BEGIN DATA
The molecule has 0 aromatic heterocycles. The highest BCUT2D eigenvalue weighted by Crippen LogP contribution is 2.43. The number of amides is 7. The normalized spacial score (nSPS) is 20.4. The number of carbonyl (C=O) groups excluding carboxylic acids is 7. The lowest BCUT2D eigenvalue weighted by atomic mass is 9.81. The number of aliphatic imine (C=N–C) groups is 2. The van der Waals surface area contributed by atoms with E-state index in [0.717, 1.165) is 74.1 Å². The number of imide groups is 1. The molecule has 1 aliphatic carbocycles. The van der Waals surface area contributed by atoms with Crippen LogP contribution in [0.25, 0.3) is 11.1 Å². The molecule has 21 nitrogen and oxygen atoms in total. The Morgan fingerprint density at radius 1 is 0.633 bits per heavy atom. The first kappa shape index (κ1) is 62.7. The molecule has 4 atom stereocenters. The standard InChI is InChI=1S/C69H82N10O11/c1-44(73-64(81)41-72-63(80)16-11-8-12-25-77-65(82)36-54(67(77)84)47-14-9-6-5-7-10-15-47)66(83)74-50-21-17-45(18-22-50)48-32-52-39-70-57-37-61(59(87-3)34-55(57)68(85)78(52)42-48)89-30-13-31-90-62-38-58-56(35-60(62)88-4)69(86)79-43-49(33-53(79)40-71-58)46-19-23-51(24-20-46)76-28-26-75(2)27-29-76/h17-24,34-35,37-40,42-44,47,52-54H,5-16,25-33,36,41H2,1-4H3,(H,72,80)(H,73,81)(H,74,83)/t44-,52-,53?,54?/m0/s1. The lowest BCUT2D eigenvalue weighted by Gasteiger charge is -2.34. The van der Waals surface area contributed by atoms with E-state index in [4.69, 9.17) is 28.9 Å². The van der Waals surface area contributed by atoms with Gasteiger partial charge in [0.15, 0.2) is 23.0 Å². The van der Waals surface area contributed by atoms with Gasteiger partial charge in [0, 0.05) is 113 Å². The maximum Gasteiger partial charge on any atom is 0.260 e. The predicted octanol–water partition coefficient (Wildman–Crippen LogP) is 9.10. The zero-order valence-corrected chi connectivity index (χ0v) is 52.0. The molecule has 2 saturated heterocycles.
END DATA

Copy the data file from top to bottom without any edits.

The molecule has 0 aromatic heterocycles. The highest BCUT2D eigenvalue weighted by Crippen LogP contribution is 2.43. The number of amides is 7. The normalized spacial score (nSPS) is 20.4. The number of carbonyl (C=O) groups excluding carboxylic acids is 7. The lowest BCUT2D eigenvalue weighted by atomic mass is 9.81. The number of aliphatic imine (C=N–C) groups is 2. The van der Waals surface area contributed by atoms with E-state index in [0.717, 1.165) is 74.1 Å². The number of imide groups is 1. The molecule has 1 aliphatic carbocycles. The van der Waals surface area contributed by atoms with Crippen LogP contribution in [0.25, 0.3) is 11.1 Å². The molecule has 21 nitrogen and oxygen atoms in total. The Morgan fingerprint density at radius 1 is 0.633 bits per heavy atom. The first kappa shape index (κ1) is 62.7. The molecule has 4 atom stereocenters. The standard InChI is InChI=1S/C69H82N10O11/c1-44(73-64(81)41-72-63(80)16-11-8-12-25-77-65(82)36-54(67(77)84)47-14-9-6-5-7-10-15-47)66(83)74-50-21-17-45(18-22-50)48-32-52-39-70-57-37-61(59(87-3)34-55(57)68(85)78(52)42-48)89-30-13-31-90-62-38-58-56(35-60(62)88-4)69(86)79-43-49(33-53(79)40-71-58)46-19-23-51(24-20-46)76-28-26-75(2)27-29-76/h17-24,34-35,37-40,42-44,47,52-54H,5-16,25-33,36,41H2,1-4H3,(H,72,80)(H,73,81)(H,74,83)/t44-,52-,53?,54?/m0/s1. The lowest BCUT2D eigenvalue weighted by Gasteiger charge is -2.34. The van der Waals surface area contributed by atoms with E-state index in [4.69, 9.17) is 28.9 Å². The van der Waals surface area contributed by atoms with Gasteiger partial charge in [0.15, 0.2) is 23.0 Å². The van der Waals surface area contributed by atoms with Gasteiger partial charge in [0, 0.05) is 113 Å². The maximum Gasteiger partial charge on any atom is 0.260 e. The predicted octanol–water partition coefficient (Wildman–Crippen LogP) is 9.10. The zero-order valence-corrected chi connectivity index (χ0v) is 52.0. The molecule has 2 saturated heterocycles.